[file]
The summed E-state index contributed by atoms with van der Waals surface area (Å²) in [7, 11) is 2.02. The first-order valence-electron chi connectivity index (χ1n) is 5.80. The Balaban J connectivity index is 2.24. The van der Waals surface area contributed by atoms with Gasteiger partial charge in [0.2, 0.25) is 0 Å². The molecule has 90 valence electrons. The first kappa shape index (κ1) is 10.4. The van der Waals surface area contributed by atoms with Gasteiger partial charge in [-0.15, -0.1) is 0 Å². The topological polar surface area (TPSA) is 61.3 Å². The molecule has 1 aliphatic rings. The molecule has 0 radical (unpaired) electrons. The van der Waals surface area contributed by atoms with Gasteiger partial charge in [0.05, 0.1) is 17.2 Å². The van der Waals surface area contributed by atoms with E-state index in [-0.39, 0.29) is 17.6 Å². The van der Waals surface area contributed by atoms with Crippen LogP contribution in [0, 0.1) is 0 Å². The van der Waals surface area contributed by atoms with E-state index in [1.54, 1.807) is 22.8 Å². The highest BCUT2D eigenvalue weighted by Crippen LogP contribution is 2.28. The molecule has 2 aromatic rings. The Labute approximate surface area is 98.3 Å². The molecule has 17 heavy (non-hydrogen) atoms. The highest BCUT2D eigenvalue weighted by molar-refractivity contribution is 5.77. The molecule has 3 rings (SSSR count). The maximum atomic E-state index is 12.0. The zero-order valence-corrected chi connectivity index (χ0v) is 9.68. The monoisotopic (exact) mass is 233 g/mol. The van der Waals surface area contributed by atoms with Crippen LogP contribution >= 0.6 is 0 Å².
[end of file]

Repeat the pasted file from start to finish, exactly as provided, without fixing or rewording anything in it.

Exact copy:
The summed E-state index contributed by atoms with van der Waals surface area (Å²) in [7, 11) is 2.02. The first-order valence-electron chi connectivity index (χ1n) is 5.80. The Balaban J connectivity index is 2.24. The van der Waals surface area contributed by atoms with Gasteiger partial charge in [0.2, 0.25) is 0 Å². The molecule has 90 valence electrons. The first kappa shape index (κ1) is 10.4. The van der Waals surface area contributed by atoms with Gasteiger partial charge in [-0.15, -0.1) is 0 Å². The topological polar surface area (TPSA) is 61.3 Å². The molecule has 1 aliphatic rings. The molecule has 0 radical (unpaired) electrons. The van der Waals surface area contributed by atoms with Gasteiger partial charge in [0.05, 0.1) is 17.2 Å². The van der Waals surface area contributed by atoms with E-state index in [-0.39, 0.29) is 17.6 Å². The van der Waals surface area contributed by atoms with Crippen LogP contribution in [0, 0.1) is 0 Å². The van der Waals surface area contributed by atoms with E-state index in [1.54, 1.807) is 22.8 Å². The highest BCUT2D eigenvalue weighted by Crippen LogP contribution is 2.28. The molecule has 2 aromatic rings. The Labute approximate surface area is 98.3 Å². The molecule has 17 heavy (non-hydrogen) atoms. The highest BCUT2D eigenvalue weighted by molar-refractivity contribution is 5.77. The molecule has 3 rings (SSSR count). The maximum atomic E-state index is 12.0. The zero-order valence-corrected chi connectivity index (χ0v) is 9.68. The monoisotopic (exact) mass is 233 g/mol. The van der Waals surface area contributed by atoms with Crippen LogP contribution >= 0.6 is 0 Å².